||[Jun. 26th, 2007|06:55 pm]
All of a sudden, gripes about work trying to twist your arm mean very little in comparison. Today, I've been in somewhat of a daze - some of it brought on by a cold as well as an ear infection... and the rest of it due to the news I got this morning that made my heart sink like a stone.|
I'm not one for emotions, but anyone reading this: whether it's to friends, family, lovers or whatever... anyone who means anything to you, tell them, because you never know when your time on this planet will be over.
And on that note: my first "proper" column in over six months. Another bloody obit:
A little over three years ago, I was among the thousands of lucky fans inside Madison Square Garden, watching on as Chris Benoit and Eddie Guerrero celebrated as World and WWE champions respectively. Fast forward to Monday, June 25, 2007 – some 39 and a half months later – and neither man is with us.
No matter what you think of the man for what he may or may not have done in his personal life, and WWE have started to do their bit by erasing virtually all mentions of Benoit from their website, but now is not the time to speculate over what happened this past weekend.
Like most wrestling fans on this side of "the pond", I found out about Chris Benoit's passing on Tuesday morning, courtesy of a barrage of IMs all with the same headline "RIP Chris Benoit". Having taped Raw, I played the first few moments, and sure enough, what all of those IMs had said was true.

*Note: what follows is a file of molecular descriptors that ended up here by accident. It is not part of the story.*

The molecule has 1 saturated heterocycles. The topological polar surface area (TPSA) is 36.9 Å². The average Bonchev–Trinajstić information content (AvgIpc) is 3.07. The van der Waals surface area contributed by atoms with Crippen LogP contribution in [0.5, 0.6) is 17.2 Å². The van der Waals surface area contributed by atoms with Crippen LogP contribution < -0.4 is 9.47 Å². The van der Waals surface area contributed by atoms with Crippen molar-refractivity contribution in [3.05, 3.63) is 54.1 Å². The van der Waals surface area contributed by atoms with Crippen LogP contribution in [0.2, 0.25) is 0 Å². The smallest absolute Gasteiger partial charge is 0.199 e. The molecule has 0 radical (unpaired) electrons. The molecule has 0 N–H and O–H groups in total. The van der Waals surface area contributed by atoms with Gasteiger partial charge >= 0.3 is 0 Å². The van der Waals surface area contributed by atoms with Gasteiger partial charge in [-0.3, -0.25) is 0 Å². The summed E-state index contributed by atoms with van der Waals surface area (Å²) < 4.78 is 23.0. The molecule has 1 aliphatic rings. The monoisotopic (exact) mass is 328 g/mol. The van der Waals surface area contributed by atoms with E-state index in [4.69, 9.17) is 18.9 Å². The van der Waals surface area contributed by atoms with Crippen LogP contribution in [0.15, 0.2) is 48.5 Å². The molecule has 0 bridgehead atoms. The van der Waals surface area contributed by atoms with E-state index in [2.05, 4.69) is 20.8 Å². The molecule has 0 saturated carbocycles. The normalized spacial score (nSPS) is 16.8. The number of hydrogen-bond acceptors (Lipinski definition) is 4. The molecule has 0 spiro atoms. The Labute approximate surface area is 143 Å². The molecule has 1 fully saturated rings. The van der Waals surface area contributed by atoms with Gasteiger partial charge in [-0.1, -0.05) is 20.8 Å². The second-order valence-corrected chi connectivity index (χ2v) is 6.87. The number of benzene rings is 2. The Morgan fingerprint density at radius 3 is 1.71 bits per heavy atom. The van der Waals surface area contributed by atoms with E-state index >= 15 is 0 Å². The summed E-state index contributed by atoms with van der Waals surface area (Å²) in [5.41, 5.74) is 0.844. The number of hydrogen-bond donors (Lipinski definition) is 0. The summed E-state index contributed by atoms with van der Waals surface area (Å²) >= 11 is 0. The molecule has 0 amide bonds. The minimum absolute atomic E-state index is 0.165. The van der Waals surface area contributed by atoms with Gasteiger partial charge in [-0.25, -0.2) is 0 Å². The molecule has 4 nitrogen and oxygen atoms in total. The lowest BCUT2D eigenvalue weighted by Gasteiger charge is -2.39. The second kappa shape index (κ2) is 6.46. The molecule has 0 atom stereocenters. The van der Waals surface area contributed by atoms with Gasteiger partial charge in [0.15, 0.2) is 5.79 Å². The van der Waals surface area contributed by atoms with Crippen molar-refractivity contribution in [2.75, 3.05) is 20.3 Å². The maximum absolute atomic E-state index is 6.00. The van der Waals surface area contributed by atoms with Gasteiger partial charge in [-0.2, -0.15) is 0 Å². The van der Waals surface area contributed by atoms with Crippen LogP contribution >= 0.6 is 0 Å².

As a wrestling fan, my first encounter with Chris Benoit would have been around 1996, back in the day when he was a part of the Four Horsemen, and into the classic best-of-seven (that really ended up being an eight match) series with Booker T. As the Horsemen disbanded and reformed, Benoit moved into his own faction in August 1999 – The Revolution – comprised of himself, Dean Malenko, Perry Saturn and Shane Douglas, a quartet of WCW wrestlers who were frustrated at their lack of a push.
Life imitated art less than six months after the formation of the Revolution, when Benoit – alongside Malenko, Saturn and Eddie Guerrero – quit WCW, just a day after Benoit had won the WCW title from Sid at the Souled Out PPV in 2000. The World Wrestling Federation came calling for Benoit, as he would eventually get the push that so eluded him during his days in Georgia.
Starting as the Radicalz, Benoit (and company) quickly turned heel on Mick Foley after they lost a series of "tryout matches", instead aligning themselves with Triple H to "get work" in the company. Along the way, Benoit went through several babyface and heel turns, and pick up a hatful of title belts, the first one coming at WrestleMania 2000, pinning Chris Jericho in the first fall of a two-fall, triple threat match to win Kurt Angle's Intercontinental title.
During this time, Benoit would have flirtations with the WWF title, coming close to winning it from the Rock at the Fully Loaded PPV later in 2000, then again at the Unforgiven PPV a few months later. As Benoit was pushed as a serious contender for the World title, the "Rabid Wolverine" seriously injured his neck in a Tables, Ladders and Chairs match – an injury that would keep him on the sidelines for a year.